U.S. lawmakers recently introduced legislation calling for 2020-dated coins in commemoration of Muhammad Ali, the legendary boxer, advocate and philanthropist.
The Muhammad Ali Commemorative Coin Act, numbered H.R.579 in the House and S.166 in the Senate, seeks up to 100,000 $5 gold coins in 90% gold and up to 350,000 silver dollars in at least 90% silver.
Their designs would be emblematic of the life and legacy of Muhammad Ali. The Treasury Secretary would select them from a collection of design candidates after consulting the Muhammad Ali Center and hearing from the Citizens Coinage Advisory Committee. The United States Mint would then produce them in collector qualities of proof and uncirculated to specifications used for modern commemorative coins.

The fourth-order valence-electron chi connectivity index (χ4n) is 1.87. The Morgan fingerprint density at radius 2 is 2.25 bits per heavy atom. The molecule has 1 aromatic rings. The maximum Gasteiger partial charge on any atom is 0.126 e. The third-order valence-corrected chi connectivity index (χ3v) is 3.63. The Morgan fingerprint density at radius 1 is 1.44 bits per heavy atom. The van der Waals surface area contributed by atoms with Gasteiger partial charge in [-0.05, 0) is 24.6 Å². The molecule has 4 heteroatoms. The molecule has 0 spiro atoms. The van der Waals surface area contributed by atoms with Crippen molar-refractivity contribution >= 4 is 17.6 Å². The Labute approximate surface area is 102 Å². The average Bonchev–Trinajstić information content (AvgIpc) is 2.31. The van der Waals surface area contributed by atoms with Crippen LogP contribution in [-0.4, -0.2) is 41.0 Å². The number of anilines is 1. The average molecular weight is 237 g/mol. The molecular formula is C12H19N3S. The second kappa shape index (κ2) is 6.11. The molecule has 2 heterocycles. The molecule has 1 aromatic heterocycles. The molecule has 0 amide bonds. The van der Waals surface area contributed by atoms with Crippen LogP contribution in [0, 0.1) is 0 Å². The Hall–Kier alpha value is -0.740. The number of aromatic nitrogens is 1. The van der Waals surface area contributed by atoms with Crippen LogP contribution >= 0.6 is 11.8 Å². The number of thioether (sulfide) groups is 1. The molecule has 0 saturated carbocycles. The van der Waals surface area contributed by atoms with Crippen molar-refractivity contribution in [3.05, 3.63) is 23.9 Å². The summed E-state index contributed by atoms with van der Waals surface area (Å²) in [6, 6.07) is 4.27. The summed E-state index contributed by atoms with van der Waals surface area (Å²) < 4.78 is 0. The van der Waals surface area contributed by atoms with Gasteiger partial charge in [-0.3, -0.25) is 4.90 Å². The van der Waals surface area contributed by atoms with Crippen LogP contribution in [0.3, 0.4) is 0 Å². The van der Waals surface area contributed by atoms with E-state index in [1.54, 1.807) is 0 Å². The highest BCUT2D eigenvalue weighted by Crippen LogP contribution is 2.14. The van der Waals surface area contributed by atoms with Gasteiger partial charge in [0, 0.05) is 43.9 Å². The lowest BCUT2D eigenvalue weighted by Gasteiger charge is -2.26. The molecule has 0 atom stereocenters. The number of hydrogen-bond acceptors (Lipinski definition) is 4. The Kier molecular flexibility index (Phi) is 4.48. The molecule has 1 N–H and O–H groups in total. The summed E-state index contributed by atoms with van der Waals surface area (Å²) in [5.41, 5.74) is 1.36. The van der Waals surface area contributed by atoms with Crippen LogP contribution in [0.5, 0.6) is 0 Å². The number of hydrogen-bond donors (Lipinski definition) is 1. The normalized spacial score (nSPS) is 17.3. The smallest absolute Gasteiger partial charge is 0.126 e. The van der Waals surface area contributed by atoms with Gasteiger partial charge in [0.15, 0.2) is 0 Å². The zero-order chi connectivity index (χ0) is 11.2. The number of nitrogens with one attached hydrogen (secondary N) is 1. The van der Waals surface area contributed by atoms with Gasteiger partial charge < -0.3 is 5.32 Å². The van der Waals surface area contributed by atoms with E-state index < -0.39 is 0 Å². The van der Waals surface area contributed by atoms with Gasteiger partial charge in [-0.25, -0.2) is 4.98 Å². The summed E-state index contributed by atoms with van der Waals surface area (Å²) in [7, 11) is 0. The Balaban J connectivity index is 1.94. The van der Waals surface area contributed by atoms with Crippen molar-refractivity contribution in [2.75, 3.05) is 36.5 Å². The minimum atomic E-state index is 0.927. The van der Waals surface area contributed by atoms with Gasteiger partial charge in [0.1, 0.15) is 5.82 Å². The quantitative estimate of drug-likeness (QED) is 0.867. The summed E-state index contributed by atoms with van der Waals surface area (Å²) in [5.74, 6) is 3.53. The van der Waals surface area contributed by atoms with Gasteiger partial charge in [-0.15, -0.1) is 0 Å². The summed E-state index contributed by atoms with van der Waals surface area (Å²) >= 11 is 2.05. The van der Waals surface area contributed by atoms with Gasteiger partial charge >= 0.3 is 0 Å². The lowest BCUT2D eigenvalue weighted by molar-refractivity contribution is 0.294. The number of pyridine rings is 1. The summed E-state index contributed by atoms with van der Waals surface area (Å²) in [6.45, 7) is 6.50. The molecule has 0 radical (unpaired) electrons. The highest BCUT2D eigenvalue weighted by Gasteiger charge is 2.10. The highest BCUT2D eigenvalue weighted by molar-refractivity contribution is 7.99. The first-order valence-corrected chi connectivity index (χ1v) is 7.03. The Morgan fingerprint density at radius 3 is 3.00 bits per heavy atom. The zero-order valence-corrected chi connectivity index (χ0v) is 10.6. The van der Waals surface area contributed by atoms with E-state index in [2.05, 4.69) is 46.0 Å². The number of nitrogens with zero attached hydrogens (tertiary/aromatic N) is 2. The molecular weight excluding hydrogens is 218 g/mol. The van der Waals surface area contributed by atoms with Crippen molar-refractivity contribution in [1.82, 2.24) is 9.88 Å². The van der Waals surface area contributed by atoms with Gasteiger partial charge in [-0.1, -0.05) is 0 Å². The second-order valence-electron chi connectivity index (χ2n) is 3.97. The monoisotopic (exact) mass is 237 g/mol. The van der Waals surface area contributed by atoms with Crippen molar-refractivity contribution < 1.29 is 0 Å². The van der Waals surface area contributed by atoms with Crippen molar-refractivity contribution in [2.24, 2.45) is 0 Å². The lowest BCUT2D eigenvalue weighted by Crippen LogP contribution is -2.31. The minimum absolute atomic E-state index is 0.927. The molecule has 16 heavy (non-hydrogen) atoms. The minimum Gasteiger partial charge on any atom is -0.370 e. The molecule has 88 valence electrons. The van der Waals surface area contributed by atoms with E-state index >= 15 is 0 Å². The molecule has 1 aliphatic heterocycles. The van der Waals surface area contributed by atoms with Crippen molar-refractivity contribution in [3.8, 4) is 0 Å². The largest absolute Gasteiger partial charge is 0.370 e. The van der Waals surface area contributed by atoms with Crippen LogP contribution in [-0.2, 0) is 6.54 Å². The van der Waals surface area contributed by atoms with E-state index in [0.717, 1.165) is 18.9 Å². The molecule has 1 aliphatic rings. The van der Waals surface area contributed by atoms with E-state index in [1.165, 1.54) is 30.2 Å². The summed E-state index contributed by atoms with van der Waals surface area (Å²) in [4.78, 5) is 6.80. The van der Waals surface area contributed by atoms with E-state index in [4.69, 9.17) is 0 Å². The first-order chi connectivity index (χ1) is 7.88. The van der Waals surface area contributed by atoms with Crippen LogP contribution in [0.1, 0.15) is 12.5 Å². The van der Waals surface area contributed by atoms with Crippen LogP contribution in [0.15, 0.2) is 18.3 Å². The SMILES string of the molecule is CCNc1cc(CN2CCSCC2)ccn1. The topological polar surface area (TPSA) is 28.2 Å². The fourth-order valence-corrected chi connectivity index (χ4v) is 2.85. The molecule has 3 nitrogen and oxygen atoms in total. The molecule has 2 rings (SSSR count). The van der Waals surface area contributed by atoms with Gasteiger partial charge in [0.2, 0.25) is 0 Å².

Common practice inside commemorative legislation is to include surcharges. The two bills direct amounts of $35 for every $5 gold coin sold and $10 for each silver dollar sold. Provided the U.S. Mint recovers their costs in making them, the collected surcharges would benefit several institutions working to preserve and promote Ali’s legacy, including the Muhammad Ali Center, the Muhammad Ali Institute for Peace and Justice at the University of Louisville, and the Muhammad Ali Parkinson Center (MAPC) and Movement Disorder Clinic.
Rep. John Yarmuth introduced H.R.579 on Jan. 13, 2017 while Sen. Orrin Hatch introduced S.166 on Jan. 17, 2017. For either bill to become law, one of them must pass in both the House and Senate and get signed by the President.